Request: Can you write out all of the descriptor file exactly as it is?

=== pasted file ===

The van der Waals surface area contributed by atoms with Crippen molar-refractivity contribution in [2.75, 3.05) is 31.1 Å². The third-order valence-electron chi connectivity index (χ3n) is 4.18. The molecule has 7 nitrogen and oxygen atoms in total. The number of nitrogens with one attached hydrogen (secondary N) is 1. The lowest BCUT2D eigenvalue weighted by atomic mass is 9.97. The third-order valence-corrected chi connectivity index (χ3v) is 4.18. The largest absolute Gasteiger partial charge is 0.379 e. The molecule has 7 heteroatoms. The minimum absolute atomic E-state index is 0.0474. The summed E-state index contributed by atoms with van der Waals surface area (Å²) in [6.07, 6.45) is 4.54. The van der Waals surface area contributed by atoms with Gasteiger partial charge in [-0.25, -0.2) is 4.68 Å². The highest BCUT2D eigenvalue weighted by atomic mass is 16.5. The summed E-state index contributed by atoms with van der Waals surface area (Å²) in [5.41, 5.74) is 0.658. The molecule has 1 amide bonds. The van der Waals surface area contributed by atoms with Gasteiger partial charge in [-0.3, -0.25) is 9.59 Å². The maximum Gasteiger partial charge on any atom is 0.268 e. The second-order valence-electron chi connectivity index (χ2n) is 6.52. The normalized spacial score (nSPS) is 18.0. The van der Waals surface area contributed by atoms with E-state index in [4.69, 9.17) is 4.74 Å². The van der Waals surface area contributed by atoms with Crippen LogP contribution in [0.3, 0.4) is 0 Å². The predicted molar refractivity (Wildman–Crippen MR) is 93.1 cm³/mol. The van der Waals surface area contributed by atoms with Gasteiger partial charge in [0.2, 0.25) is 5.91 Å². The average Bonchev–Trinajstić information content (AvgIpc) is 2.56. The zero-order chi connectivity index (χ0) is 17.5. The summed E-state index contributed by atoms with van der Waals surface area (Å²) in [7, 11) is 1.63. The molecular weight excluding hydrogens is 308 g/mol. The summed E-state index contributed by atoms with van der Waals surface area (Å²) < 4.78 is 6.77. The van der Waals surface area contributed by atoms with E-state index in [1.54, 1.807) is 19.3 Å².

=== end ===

The van der Waals surface area contributed by atoms with Crippen molar-refractivity contribution in [2.75, 3.05) is 31.1 Å². The third-order valence-electron chi connectivity index (χ3n) is 4.18. The molecule has 7 nitrogen and oxygen atoms in total. The number of nitrogens with one attached hydrogen (secondary N) is 1. The lowest BCUT2D eigenvalue weighted by atomic mass is 9.97. The third-order valence-corrected chi connectivity index (χ3v) is 4.18. The largest absolute Gasteiger partial charge is 0.379 e. The molecule has 7 heteroatoms. The minimum absolute atomic E-state index is 0.0474. The summed E-state index contributed by atoms with van der Waals surface area (Å²) in [6.07, 6.45) is 4.54. The van der Waals surface area contributed by atoms with Gasteiger partial charge in [-0.25, -0.2) is 4.68 Å². The highest BCUT2D eigenvalue weighted by atomic mass is 16.5. The summed E-state index contributed by atoms with van der Waals surface area (Å²) in [5.41, 5.74) is 0.658. The molecule has 1 amide bonds. The van der Waals surface area contributed by atoms with Gasteiger partial charge in [-0.3, -0.25) is 9.59 Å². The maximum Gasteiger partial charge on any atom is 0.268 e. The second-order valence-electron chi connectivity index (χ2n) is 6.52. The normalized spacial score (nSPS) is 18.0. The van der Waals surface area contributed by atoms with E-state index in [4.69, 9.17) is 4.74 Å². The van der Waals surface area contributed by atoms with Crippen LogP contribution in [0.3, 0.4) is 0 Å². The predicted molar refractivity (Wildman–Crippen MR) is 93.1 cm³/mol. The van der Waals surface area contributed by atoms with Gasteiger partial charge in [0.2, 0.25) is 5.91 Å². The average Bonchev–Trinajstić information content (AvgIpc) is 2.56. The zero-order chi connectivity index (χ0) is 17.5. The summed E-state index contributed by atoms with van der Waals surface area (Å²) in [7, 11) is 1.63. The molecular weight excluding hydrogens is 308 g/mol. The summed E-state index contributed by atoms with van der Waals surface area (Å²) < 4.78 is 6.77. The van der Waals surface area contributed by atoms with E-state index in [1.54, 1.807) is 19.3 Å².